Over $141 Million in Trading Losses for Illegal Trade Deemed “Direct Financial Loss” for “Malicious Act”
A New York intermediate appellate court has held that an insured was entitled to coverage under its fidelity bond for over $141 million in losses it sustained after an independent broker used the insured’s electronic trading system to illegally trade commodities futures that ultimately required the insured to settle the broker’s loss. New Hampshire Ins. Co. v. MF Glob. Fin. USA Inc., 2022 WL 803473 (N.Y. App. Div. Mar. 17, 2022). The court held that its prior decision deeming the loss a direct financial loss precluded the insurers’ arguments that certain exclusions applied, and that the independent broker’s admission of his intent to defraud was sufficient to show he committed a malicious act.
The insured in this case was a commodity futures brokerage. In 2008, an independent broker initiated a series of trades using the insured’s electronic trading system. The trades were not successful and the broker was forced to liquidate his positions at significant losses, which he did not have the ability to satisfy. The day after the trades, the insured transferred $150 million to settle the trades and recorded $141 million in loss on its books as a bad debt. It then submitted coverage under its fidelity bonds.
The insurers denied coverage for the claim under the fidelity bonds, and coverage litigation ensued. In earlier proceedings, the insurers asserted that the brokerage did not suffer a “direct financial loss” as required for the bond to apply, because the insured was only indirectly obligated to cover the losses sustained by the independent broker. As the bonds applied only to direct loss for (a) “any wrongful act committed by any employee” or (b) “any theft, fraudulent act or malicious act committed by any other person, which is committed with the intent to cause the insured to sustain a loss or with the intent to obtain financial gain for themselves,” the insurers argued that the broker was not an “employee” and that the broker had not committed theft, a fraudulent act or malicious act. The trial court ruled that the broker was an “employee” and that the loss was “direct,” granting summary judgment for the insured. On appeal, the court vacated summary judgment on the question of whether the broker was an “employee” and vacated summary judgment on the basis that there were other defenses that had not been raised at the trial court level, but it affirmed summary judgment to the extent of declaring that the insured sustained a direct financial loss under the bonds.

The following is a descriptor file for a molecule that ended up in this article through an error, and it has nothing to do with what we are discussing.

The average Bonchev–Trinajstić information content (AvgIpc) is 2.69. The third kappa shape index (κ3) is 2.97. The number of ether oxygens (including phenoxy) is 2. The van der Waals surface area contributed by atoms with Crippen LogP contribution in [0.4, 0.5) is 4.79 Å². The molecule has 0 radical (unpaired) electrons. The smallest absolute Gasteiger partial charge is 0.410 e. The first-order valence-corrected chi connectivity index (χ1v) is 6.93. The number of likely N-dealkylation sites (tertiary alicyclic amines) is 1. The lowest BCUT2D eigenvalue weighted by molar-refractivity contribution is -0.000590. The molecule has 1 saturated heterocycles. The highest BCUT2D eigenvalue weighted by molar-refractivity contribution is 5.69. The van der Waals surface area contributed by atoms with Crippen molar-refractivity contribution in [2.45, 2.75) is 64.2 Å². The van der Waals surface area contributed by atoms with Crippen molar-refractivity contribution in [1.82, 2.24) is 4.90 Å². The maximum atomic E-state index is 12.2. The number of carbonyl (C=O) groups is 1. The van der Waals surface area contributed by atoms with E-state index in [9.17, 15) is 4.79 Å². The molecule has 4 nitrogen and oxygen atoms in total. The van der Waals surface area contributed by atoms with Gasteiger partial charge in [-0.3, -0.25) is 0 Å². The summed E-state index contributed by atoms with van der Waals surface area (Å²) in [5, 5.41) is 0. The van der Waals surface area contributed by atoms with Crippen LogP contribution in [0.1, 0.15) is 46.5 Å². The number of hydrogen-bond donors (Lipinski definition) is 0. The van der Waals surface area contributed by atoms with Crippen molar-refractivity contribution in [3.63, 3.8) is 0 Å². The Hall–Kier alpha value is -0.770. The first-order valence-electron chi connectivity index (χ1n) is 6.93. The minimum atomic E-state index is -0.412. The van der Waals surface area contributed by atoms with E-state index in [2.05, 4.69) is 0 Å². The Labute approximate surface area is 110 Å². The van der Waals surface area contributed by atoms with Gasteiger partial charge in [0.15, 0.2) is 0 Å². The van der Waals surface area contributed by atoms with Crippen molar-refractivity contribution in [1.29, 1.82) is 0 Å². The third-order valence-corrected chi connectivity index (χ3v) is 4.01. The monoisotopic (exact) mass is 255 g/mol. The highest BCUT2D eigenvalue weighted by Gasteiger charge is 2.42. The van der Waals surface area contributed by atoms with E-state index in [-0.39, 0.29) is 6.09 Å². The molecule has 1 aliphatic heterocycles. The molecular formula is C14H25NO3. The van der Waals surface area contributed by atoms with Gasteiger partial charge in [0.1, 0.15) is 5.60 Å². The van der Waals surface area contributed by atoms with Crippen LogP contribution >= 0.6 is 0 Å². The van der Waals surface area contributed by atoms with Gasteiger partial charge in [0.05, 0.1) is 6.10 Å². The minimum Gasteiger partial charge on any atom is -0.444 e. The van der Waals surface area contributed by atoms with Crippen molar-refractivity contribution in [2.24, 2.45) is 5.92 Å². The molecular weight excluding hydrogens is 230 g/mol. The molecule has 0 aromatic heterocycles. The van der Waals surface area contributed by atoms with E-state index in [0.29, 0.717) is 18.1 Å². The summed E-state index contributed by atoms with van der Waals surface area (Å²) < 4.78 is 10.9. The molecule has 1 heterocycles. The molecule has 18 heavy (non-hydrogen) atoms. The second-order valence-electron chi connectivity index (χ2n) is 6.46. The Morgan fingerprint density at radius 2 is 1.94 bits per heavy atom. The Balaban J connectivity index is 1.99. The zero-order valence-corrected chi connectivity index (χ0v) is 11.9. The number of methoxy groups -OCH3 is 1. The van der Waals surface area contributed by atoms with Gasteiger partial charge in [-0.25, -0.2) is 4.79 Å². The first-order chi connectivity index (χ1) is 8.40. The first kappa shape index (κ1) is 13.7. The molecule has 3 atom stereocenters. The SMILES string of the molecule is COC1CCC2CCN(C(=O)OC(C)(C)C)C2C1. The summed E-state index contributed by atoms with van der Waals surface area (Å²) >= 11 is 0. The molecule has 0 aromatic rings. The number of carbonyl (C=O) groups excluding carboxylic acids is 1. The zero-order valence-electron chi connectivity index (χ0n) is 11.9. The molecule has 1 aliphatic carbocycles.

In further proceedings, the insurers made several additional arguments that the bonds did not cover the losses at issue. The trial court ruled in favor of the insured, and the insurers appealed. On appeal, the court again ruled in favor of the insured, finding that the bonds covered the loss.
First, the court held that the insurers’ argument that the contractual liability exclusion applied was barred by the law of the case because in the previous appeal the court ruled that the exclusion was inapplicable because the payment was made in accordance with the clearing house’s rules that were premised upon the CFTC’s regulatory scheme, and not pursuant to a traditional contractual obligation.
Second, the court held that the insurers’ argument that an exclusion that precluded coverage for indirect loss based upon an error in programming applied because an electronic order routing system in place failed to identify that the trade was above the permissible limit and prevent the trade, was similarly barred by the court’s previous decision declaring that the insured sustained a direct financial loss under the bonds. The court declined to contradict its previous ruling, holding that the broker’s willful conduct was the cause of the loss, not the alleged programming error.
Third, the court rejected the insurers’ argument that the insured failed to mitigate damages when it failed to act upon learning of the broker’s prior risky trades. The court noted that the bonds contain no provision or condition addressing the insured’s alleged duty to mitigate loss and the insurers did not cite authority supporting a common law duty to mitigate for failing to prevent covered loss from occurring.
Finally, the court held that the insurers could not reverse their position that the broker was not an employee to argue that the broker did not commit a wrongful act given their prior pursuit of reversal of the trial court’s ruling that the broker was an employee and subsequent success on appeal. Dismissing the insurers’ argument that a malicious act could not be inferred solely because the broker’s trading resulted in losses as unpersuasive given the broker’s admission that he attempted to defraud the insured knowing the insured would be responsible for any losses, the court found the broker committed a malicious act.